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Maryland Rocks: Amateur mineral hunters find treasure

Map of Maryland provinces

Map of Maryland provinces

Rockhounding: it’s a passion shared by amateur geologists who hunt for and collect rocks and minerals out in the wild for their study and enjoyment.

It’s a hobby anyone can begin simply by exploring within their own backyard, then expanding to the neighborhood and beyond.

To get started, you’ll need some tools: a rock hammer and magnifying glass, a notebook, eye protection, geology references, sample bags and a backpack if you plan to collect.

Lay of the land
The most important thing to have on hand is information on where you can or can’t conduct your search safely and legally.

You may collect on privately owned lands, provided you have consent from the owner. Collecting is prohibited—and generally unsafe—along major roadways. Less busy roads are all right, but always watch for vehicles and wear brightly colored clothing.

Public lands are completely off-limits to help protect our shared natural resources. Therefore, removal of rocks and minerals is prohibited in all Maryland state parks, natural resources management areas, state battlefields, rail trails and other state-managed lands.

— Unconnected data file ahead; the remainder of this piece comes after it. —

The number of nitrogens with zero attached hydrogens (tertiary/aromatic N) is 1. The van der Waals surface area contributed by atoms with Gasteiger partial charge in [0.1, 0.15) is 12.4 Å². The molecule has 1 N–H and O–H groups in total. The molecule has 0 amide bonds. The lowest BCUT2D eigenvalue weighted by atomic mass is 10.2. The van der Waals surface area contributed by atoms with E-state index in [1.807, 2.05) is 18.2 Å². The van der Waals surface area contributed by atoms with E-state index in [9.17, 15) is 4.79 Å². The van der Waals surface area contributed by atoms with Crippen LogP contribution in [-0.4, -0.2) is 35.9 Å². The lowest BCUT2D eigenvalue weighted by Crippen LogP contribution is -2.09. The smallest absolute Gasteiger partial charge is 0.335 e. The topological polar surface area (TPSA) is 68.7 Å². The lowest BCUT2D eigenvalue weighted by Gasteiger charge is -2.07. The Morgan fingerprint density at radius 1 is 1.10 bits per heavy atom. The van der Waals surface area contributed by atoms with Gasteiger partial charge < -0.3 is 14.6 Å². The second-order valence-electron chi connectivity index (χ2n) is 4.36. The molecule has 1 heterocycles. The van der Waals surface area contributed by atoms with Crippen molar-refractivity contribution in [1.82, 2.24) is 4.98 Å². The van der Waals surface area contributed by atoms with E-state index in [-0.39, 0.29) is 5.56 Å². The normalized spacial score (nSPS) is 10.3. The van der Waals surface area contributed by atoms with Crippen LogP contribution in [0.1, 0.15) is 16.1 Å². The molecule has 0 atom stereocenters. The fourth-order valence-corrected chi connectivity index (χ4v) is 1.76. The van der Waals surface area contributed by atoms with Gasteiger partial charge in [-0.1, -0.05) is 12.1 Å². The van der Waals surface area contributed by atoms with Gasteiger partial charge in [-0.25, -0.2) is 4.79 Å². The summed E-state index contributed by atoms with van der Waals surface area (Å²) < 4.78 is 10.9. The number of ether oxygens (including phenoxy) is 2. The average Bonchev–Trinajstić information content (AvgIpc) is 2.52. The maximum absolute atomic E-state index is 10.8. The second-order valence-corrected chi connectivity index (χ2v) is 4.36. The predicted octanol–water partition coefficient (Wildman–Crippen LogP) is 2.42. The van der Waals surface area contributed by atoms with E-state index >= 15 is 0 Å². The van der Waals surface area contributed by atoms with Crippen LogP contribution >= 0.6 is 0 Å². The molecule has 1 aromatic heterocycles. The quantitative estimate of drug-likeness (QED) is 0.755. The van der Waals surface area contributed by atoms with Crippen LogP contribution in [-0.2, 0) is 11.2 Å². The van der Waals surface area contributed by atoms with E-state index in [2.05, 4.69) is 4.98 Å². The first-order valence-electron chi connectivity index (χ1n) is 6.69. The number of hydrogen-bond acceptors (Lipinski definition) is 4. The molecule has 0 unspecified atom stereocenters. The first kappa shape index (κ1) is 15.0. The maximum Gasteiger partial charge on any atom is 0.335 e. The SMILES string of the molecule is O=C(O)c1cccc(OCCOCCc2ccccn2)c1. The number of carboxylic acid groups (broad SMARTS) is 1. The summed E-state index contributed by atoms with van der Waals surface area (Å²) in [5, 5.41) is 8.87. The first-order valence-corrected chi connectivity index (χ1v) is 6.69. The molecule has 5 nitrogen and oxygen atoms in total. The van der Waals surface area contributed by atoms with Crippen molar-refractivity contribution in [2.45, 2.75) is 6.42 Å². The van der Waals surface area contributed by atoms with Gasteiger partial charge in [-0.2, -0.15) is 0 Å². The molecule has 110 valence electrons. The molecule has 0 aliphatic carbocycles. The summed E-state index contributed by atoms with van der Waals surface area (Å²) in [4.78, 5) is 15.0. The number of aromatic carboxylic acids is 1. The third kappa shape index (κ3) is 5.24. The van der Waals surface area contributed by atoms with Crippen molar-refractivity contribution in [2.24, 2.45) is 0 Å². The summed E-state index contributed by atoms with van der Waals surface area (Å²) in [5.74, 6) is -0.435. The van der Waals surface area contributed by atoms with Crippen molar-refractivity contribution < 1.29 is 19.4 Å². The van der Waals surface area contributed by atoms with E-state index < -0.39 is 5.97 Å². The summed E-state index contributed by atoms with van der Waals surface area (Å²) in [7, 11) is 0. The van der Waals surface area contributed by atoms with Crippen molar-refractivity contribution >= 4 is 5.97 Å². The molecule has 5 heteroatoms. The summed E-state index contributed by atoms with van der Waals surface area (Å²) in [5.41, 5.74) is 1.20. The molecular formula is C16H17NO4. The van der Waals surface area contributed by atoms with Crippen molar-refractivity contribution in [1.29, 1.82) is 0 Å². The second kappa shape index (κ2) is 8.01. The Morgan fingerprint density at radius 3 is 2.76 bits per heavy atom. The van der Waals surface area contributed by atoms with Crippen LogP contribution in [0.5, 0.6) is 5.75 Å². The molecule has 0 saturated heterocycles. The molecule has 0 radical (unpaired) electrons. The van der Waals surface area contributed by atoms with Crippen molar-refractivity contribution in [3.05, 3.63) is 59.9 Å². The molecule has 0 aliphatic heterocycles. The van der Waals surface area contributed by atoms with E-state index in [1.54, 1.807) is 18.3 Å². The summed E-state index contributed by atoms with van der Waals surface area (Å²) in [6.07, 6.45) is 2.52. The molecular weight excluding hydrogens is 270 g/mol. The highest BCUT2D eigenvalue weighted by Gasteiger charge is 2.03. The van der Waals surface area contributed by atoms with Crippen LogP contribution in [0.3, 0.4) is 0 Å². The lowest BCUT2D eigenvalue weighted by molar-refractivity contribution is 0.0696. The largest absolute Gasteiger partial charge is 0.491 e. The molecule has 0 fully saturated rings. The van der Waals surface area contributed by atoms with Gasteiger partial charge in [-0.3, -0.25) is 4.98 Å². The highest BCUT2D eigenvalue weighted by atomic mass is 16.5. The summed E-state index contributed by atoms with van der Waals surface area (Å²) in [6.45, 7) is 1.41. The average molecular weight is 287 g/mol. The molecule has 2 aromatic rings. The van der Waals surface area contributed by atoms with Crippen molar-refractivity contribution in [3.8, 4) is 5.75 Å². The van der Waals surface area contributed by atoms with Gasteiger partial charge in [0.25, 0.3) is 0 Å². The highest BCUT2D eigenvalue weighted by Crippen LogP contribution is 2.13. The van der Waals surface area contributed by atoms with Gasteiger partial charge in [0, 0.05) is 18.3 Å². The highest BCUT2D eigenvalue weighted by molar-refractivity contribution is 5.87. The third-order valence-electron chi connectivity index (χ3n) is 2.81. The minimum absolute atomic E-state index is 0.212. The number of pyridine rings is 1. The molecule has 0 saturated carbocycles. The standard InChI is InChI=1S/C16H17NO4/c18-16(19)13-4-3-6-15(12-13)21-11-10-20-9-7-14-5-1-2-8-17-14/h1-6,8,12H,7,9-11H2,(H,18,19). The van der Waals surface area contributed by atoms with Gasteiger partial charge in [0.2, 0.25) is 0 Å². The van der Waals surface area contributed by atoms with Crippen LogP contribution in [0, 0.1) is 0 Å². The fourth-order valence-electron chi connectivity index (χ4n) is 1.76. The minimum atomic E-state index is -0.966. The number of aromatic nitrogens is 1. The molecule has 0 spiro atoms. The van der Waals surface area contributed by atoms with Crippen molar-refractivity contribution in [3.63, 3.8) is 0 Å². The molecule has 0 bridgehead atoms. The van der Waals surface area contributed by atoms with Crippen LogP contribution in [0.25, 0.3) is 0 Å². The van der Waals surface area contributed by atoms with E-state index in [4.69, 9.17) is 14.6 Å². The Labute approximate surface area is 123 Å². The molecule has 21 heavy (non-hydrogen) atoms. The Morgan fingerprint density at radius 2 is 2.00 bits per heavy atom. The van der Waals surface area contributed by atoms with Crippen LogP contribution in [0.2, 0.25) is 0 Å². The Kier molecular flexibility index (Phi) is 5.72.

Federal and local governments may also have restrictions, so always check the rules before you search.

Photo of chromite

Chromite; courtesy of Chromite Weinrich Minerals, Inc

All that glitters… might be chromite ore
Maryland lies at the northern point of an East Coast gold belt that extends southward to Georgia and is mostly associated with the ancient metamorphic rocks of the Piedmont Plateau. Gold was first discovered here in the late 1830s, then re-discovered by a Union soldier north of Washington, D.C. in 1861.  

After the Civil War, gold was mined for a time, but unlike the gold fields on the West Coast, Maryland’s gold rush never amounted to much. By the early 1900s, the practice ceased—there just wasn’t enough of the mineral to be profitable. Many sites where gold was found have been developed or are privately owned and inaccessible.

What’s out there?
Due to its diversity of terrain, Maryland has been called America in Miniature—and that’s true both above and below the ground. For such a small state, Maryland has an incredibly rich and diverse geological heritage, with all three classes of rocks represented: igneous, sedimentary and metamorphic.